Dusan Bogdanovic : Rossignol: Doberman - Yppan
Doberman – Yppan: 8 pages
This three – movement work by this Yugoslavian – born composer, is first of all, one of the most difficult pieces I have ever tried to perform on the guitar, not that it is so hard a to be unplayable- far from it, as Daniela Rossi’s stunningly beautiful YouTube performance of it proves (She is the dedicatee of the piece) . However suffice it to say that it will need a wonderful player to get anywhere with its highly original and difficult writing.
The first movement Ballad, is marked Ad Lib, and as Rossi’s performance proves, the often very complex rhythms in this one – pager are to be taken with a pinch of salt, as its slow speed, and ad lib quality make the rhythms as written almost irrelevant, if taken literally. A chord involving fret 19 of the top string, with three other notes below occurs at bar 7, a rarity indeed! The remainder of the first movement is filled with almost jazz orientated chords and an abundance of three against four written in a most individual way.
The second movement Passacaglia is even slower and has a number of harmonic moments that seem to be variations of parts of the opening movement. Again the use of quintuplets, sometimes in multiple voices and septuplets, along with a number of other rhythmic complexities, again filled with a large number of unusually voiced chords and arpeggiated chords make this far from easy. The jazz feel is here too throughout its 32 bars.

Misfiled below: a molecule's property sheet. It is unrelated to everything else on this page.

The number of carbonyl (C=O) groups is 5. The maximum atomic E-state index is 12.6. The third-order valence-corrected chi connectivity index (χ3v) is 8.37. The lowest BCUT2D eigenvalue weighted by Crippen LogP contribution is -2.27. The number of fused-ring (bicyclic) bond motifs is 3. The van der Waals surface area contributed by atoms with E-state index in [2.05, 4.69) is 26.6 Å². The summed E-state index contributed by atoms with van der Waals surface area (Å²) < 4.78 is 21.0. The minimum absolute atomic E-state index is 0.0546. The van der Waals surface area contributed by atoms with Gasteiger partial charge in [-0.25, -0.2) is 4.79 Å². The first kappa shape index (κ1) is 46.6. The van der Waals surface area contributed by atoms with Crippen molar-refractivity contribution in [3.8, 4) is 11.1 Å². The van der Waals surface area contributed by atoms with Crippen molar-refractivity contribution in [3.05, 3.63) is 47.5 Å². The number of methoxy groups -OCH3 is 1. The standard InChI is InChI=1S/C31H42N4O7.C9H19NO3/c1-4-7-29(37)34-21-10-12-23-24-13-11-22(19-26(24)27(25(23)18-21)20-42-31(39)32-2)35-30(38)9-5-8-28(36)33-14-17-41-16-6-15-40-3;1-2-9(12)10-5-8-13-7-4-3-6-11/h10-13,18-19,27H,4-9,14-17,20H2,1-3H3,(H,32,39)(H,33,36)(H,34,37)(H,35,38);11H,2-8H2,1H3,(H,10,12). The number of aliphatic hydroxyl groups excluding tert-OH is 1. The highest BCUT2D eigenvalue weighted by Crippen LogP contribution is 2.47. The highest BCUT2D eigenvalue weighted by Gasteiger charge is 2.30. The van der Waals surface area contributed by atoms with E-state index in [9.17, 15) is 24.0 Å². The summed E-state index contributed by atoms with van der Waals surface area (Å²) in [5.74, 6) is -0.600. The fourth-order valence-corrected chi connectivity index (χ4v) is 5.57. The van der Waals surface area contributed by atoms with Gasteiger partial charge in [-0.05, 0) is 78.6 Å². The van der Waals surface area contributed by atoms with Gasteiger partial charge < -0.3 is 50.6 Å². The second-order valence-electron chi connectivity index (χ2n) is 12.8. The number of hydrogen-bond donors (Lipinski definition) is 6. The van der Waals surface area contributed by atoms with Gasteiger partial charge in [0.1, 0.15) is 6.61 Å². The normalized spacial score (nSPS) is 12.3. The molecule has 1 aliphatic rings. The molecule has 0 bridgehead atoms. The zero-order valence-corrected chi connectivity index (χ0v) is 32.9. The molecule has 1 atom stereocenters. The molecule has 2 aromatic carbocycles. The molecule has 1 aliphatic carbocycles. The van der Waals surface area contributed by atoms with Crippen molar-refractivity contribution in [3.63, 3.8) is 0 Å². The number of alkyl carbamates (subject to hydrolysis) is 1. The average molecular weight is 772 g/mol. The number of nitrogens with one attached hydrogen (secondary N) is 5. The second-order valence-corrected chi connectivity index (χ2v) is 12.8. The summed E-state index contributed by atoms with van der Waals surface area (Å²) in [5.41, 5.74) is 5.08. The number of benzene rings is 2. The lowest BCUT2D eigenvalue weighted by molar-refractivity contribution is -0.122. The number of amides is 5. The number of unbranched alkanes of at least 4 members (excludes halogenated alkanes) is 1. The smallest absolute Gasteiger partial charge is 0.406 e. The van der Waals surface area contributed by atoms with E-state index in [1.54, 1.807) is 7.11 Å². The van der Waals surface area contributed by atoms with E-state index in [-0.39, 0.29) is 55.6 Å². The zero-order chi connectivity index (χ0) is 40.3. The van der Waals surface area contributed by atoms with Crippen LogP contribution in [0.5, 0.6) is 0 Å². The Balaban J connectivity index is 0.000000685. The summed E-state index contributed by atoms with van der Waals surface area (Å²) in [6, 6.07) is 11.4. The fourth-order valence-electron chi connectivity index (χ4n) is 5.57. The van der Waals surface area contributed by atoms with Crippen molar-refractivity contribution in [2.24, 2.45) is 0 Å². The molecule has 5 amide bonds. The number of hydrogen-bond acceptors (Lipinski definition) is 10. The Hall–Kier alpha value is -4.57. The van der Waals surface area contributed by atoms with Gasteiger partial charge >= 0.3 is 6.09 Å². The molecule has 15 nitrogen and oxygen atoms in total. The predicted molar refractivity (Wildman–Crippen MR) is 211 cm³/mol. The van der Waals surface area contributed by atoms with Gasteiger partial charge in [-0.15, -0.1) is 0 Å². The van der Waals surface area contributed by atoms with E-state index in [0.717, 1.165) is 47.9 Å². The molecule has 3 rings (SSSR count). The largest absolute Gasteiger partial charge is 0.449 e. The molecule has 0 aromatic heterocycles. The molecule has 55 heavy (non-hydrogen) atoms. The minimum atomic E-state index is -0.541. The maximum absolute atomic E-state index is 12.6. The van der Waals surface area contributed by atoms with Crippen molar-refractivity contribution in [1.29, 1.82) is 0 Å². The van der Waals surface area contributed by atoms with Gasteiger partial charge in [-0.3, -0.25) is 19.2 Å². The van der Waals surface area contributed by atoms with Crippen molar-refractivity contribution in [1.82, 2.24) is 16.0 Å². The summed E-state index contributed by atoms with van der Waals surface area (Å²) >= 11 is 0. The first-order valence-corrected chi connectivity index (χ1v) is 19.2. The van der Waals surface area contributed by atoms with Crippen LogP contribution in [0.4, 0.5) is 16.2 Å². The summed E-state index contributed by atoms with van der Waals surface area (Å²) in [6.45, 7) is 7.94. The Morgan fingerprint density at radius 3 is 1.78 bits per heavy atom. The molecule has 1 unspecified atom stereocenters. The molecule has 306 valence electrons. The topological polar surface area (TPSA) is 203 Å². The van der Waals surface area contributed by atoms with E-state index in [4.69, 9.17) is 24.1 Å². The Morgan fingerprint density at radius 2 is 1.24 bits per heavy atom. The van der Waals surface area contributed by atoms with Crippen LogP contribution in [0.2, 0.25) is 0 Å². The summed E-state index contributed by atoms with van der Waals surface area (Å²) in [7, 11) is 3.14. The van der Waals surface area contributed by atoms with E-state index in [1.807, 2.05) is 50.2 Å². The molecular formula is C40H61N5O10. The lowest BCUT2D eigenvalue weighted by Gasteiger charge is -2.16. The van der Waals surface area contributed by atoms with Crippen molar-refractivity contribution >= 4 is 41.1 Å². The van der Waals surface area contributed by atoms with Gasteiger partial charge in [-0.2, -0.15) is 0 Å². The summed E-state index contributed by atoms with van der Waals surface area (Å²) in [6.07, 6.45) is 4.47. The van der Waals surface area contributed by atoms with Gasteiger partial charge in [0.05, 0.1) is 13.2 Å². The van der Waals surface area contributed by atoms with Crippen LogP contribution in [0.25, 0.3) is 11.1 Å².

The third and final movement an Allegro of 115 minims a minute, when the work is almost entirely full of quaver runs takes the speed factor, and therefore the difficulty factor into a different level entirely. It is written on paper as being in 9/8 but in fact there are so many multiple groups of unusual amounts of quavers in every bar, and often grouped across the bar line, that the actual 9/8 time signature is usually irrelevant. Again Daniela Rossi’s performance is a wonderful thing to observe, but I wonder how many other players could do it justice to the same degree? This is the longest of the three, and a huge climactic close to what is modern but not atonal by any stretch , but however is extremely complex rhythmically, and requires a player of the top level to even attempt to play it as it should be played, as witnessed by Daniela Rossi’s superb version.